Lupe stood behind a flat-top cart in downtown Los Angeles on Tuesday, carefully turning sizzling bacon-wrapped hot dogs as scores of May Day demonstrators chanted nearby.
For the middle-aged woman and other street vendors on the economic margins, it's a good day when large crowds turn out for a protest. May Day, which has drawn hundreds of thousands of demonstrators in the past, traditionally has been one of those good days.
But on Tuesday, Lupe, who did not give her last name because she is in the country without legal documentation, couldn't help but be underwhelmed.
"There are not enough people today," she said in Spanish as her hot dogs cooked alongside piles of onions and jalapeños.
May Day has long been a key event in Los Angeles for a protest mash-up of political causes, notably worker and immigrant rights. Although this year's marches — set beneath gloomy, drizzling skies— drew thousands of spirited participants, the crowds were notably smaller than in years past.
Some blamed the weather, with temperatures in the mid-50s. Some said it was bad timing, being in the middle of the workweek. Others wondered whether there was a bit of protest fatigue compared with last year, when the Trump presidency was new and people seemed to be more fired up.
For the vendors, bigger is always better.
"I want to work in areas where people are open to taking my money," said Andy Abraham Arias Alvarado, 25, who has been a street vendor for a few months. In a way, he said, his business on Tuesday depended on people being willing to show up to express their grievances against Trump.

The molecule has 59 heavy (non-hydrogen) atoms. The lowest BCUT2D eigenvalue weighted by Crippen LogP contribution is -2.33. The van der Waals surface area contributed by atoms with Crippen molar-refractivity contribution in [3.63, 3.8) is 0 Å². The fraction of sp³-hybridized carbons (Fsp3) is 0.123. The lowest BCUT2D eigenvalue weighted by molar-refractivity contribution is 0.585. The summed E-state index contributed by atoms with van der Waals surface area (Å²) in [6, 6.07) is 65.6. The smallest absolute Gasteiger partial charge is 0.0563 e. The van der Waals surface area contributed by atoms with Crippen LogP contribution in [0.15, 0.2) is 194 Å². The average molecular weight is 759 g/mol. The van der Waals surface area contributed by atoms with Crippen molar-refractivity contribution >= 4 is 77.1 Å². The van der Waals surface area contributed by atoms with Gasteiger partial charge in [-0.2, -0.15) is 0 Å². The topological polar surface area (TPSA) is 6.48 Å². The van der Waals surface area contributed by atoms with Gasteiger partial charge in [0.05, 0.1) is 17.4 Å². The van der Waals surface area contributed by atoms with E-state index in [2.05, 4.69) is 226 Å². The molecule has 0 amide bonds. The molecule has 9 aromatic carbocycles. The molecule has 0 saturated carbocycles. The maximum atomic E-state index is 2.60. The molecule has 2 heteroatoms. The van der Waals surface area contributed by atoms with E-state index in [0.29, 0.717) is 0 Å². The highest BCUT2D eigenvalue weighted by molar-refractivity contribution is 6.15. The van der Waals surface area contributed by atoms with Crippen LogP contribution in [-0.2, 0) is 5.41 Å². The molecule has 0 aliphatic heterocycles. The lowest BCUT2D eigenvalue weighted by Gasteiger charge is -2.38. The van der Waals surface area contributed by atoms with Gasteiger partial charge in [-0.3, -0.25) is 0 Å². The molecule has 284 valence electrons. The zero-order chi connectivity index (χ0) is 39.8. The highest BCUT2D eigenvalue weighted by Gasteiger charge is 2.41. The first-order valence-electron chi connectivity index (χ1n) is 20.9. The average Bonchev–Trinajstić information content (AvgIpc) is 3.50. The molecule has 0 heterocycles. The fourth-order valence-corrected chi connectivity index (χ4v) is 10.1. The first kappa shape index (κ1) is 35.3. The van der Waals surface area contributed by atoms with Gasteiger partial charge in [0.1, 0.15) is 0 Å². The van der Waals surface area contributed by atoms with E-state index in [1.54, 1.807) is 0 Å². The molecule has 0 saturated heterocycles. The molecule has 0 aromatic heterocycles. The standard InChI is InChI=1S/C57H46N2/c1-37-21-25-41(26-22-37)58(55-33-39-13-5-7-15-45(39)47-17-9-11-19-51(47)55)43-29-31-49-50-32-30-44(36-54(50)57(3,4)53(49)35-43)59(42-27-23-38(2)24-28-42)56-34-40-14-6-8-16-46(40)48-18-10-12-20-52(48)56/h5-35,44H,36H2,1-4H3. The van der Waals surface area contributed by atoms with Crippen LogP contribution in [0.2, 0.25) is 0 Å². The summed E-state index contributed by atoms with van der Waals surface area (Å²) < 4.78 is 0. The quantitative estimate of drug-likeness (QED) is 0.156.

As chants filled the air near Hill Street, Alvarado shouted at a potential customer: "Hey, you want something to eat?"
"Yeah!" the man replied, sealing the deal. Alvarado grinned as he grabbed a hot dog and slapped it into a bun.
Legalizing street vending was among the hodgepodge of causes for which demonstrators marched. Others protested the shootings of unarmed black people by police and violence against transgender people. Many voiced their frustrations against President Trump's immigration policies and called for an end to deportations.
"God Loves Dreamers #HereToStay," read one man's sign.
"Keep Families Together," said another.
Labor union members in matching purple T-shirts blew noisemakers. People danced to Spanish-language music. A man wearing camouflage stood silently, holding a cardboard sign with an image of Trump wearing a Nazi uniform and Hitler mustache.
A small group of Trump supporters gathered on a street corner near the march in the afternoon. Some wore "Make America Great Again" hats. Others had American flags draped around their shoulders.
When the larger crowd marched past the Los Angeles Police Department headquarters on Spring Street, some yelled expletives about cops. Streaming past City Hall, some pounded on drums and chanted, "Si, se puede!" As they moved past a federal building, others waved the Mexican flag.
Gabby Bradley, who has attended May Day protests every year since 2005, had worried the gloomy weather might deter people.